The CJEU dismissed the third ground of the appellant for offending the above provisions, especially in relation to the statutory requirement that grounds of appeal be circumscribed to the grounds of law indicated in Article 65 of the Council Regulation being: incompetence, infringement of an essential procedural requirement, infringement of the Treaty, infringement of the Council Regulation or infringement of any rule of law relating to the application of these and finally misuse of power by the EU General Court.

In the first appeal case C-449/18 P, in which the EUIPO was appellant, the latter relied on one ground of law by alleging that the EU General Court had infringed the provisions of Article 8 paragraph 1 (b) of the Council Regulation by excluding the existence of any risk of confusion per the above provision on the ground that a significant part of the relevant public could conceptually differentiate the opposing marks, without going further to appreciate whether the other part of the relevant public was a significant part of the relevant public as well, and if so, then to appreciate the likelihood of confusion as regards this other possibly significant part of the relevant public. The EUIPO argued that because the EU General Court failed to consider this, it had infringed the provisions of Article 8 paragraph 1 (b) of the Council Regulation.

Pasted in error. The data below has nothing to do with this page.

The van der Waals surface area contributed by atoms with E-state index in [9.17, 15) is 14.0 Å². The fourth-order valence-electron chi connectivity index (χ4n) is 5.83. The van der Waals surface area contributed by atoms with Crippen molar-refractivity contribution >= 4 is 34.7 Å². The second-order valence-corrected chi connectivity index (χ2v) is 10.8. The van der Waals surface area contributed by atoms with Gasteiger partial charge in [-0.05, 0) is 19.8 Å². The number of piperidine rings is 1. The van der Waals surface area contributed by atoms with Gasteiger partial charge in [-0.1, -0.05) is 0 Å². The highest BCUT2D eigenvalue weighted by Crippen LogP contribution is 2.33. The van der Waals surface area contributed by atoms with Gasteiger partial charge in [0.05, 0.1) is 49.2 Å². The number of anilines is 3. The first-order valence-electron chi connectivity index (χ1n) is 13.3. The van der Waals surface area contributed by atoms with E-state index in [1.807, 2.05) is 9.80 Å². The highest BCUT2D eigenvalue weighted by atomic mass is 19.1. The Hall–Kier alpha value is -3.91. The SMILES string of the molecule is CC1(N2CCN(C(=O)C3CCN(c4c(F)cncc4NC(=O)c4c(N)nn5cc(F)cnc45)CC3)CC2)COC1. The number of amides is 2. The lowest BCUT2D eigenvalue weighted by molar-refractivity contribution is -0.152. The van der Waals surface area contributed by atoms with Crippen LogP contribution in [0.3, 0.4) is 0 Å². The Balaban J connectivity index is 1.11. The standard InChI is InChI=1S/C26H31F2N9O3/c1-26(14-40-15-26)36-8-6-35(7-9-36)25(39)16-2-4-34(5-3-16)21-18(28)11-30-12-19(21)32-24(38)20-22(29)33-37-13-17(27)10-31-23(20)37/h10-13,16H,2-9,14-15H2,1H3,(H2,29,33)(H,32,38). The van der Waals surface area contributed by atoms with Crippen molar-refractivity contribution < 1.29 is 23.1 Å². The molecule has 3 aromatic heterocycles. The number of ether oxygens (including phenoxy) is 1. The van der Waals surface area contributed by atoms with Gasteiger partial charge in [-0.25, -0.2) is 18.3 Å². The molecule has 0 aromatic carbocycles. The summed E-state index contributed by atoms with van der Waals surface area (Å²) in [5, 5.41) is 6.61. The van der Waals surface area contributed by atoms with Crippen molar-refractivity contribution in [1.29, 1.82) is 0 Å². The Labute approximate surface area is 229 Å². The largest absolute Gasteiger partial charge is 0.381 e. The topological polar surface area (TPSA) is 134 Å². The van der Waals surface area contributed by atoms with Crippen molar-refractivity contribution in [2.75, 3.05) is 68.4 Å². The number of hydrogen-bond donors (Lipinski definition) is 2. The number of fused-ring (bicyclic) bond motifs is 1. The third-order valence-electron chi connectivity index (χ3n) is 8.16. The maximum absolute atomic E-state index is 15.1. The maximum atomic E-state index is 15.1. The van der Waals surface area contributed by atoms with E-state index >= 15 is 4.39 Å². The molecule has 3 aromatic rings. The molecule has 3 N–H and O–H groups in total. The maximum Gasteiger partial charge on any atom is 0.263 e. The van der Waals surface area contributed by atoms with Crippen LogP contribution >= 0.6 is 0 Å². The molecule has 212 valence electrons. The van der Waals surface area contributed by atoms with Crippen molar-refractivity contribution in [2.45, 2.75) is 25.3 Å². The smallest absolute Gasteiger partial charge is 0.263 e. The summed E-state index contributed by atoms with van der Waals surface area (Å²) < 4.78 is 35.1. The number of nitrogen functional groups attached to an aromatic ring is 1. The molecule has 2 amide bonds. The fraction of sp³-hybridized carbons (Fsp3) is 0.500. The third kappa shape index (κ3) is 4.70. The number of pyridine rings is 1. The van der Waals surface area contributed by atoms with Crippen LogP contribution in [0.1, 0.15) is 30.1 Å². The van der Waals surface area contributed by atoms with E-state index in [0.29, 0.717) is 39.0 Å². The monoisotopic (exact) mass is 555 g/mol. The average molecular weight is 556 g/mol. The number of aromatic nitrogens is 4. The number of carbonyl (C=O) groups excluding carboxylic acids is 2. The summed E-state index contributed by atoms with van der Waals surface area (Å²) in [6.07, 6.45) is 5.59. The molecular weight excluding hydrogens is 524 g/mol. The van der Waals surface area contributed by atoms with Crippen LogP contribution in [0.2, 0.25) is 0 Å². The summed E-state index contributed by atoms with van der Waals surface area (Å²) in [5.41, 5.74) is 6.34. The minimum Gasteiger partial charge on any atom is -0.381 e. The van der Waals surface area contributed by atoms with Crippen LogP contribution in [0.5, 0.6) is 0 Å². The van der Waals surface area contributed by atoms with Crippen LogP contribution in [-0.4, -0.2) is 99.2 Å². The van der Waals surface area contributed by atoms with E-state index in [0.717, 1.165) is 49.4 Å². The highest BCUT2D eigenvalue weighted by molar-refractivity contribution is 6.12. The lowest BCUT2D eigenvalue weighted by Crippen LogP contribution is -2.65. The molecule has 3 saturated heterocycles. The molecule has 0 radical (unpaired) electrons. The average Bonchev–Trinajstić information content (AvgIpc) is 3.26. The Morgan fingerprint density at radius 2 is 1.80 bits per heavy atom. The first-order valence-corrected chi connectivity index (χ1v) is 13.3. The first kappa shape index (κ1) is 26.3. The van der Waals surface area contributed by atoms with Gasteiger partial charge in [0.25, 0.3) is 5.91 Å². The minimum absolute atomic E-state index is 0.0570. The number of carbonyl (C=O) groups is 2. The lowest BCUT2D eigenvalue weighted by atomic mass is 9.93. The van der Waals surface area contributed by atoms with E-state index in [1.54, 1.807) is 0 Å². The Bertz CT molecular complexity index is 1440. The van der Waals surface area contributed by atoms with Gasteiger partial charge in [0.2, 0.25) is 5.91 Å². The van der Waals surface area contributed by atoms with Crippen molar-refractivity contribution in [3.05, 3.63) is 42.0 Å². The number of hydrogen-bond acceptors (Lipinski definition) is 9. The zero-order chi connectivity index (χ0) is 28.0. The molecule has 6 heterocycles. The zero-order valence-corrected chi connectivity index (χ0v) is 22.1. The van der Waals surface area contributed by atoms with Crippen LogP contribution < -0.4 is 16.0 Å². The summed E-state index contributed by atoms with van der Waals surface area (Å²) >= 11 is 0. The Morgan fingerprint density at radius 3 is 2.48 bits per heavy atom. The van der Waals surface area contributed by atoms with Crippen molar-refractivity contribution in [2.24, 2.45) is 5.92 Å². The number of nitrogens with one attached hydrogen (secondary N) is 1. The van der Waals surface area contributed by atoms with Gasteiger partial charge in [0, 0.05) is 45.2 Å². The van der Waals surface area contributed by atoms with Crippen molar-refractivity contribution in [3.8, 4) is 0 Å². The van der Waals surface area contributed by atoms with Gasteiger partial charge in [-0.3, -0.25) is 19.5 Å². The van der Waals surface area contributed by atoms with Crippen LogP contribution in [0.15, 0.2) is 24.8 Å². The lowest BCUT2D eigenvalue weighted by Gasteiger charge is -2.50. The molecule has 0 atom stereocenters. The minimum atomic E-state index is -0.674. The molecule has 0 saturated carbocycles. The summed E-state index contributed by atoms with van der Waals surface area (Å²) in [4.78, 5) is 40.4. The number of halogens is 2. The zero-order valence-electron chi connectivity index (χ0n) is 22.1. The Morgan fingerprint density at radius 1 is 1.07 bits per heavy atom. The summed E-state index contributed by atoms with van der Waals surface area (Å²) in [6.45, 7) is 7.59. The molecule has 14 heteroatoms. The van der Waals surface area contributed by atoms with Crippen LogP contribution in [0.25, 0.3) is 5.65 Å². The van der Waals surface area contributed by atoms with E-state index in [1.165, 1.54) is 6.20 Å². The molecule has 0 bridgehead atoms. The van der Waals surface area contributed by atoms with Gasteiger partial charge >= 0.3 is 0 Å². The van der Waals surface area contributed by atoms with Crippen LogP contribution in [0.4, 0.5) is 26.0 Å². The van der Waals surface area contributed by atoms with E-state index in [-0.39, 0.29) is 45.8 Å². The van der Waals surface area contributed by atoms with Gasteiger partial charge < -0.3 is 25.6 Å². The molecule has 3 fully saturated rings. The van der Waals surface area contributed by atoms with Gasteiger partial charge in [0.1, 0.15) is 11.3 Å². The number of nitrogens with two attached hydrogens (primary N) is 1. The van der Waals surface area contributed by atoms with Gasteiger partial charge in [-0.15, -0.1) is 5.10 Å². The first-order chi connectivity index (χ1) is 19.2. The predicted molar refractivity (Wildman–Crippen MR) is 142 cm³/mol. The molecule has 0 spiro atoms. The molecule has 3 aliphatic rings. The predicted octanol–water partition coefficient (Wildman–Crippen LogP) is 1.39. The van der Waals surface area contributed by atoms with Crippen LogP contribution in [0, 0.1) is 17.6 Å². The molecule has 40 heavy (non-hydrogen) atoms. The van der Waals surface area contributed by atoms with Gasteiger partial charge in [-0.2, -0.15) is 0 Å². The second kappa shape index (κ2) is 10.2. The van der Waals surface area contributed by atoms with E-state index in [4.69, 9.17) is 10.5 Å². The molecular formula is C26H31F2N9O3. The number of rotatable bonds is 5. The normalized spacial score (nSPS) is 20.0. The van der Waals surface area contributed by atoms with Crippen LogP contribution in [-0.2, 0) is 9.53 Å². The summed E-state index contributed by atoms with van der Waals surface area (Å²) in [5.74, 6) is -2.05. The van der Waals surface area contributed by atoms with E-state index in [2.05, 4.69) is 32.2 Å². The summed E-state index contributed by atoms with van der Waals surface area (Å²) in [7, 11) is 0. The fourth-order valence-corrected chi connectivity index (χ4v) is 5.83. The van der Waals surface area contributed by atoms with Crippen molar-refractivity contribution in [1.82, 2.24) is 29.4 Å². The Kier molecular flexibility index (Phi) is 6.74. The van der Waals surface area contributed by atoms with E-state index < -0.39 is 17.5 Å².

The CJEU held that this view was a clear distortion of the position of the EU General Court as clearly articulated in its judgment, which had held concerning the part of the relevant public alluded by the appellant, that it comprised either of only a negligible part of consumers who had either never heard of Messi or did not remember who he was, and that this was not the case with the average EU consumer who is reasonably well informed and reasonably observant and circumspect – see Case C-342/97 Lloyd Schufbrik & Co. Gmbh v. Lkijsen Handel BV (1999) F.S.R. 627). It was with the perception of this average EU consumer that the EU General Court was preoccupied, and rightly so.

Still, under this ground of the infringement of Article 8 paragraph 1 (b) of the Council Regulation, the EUIPO had argued that the EU General Court erroneously held that in assessing risk of confusion, conceptual differentiation based on the fame of the footballer could, in certain circumstances, neutralise (or counteract) visual and phonetic similarities between signs.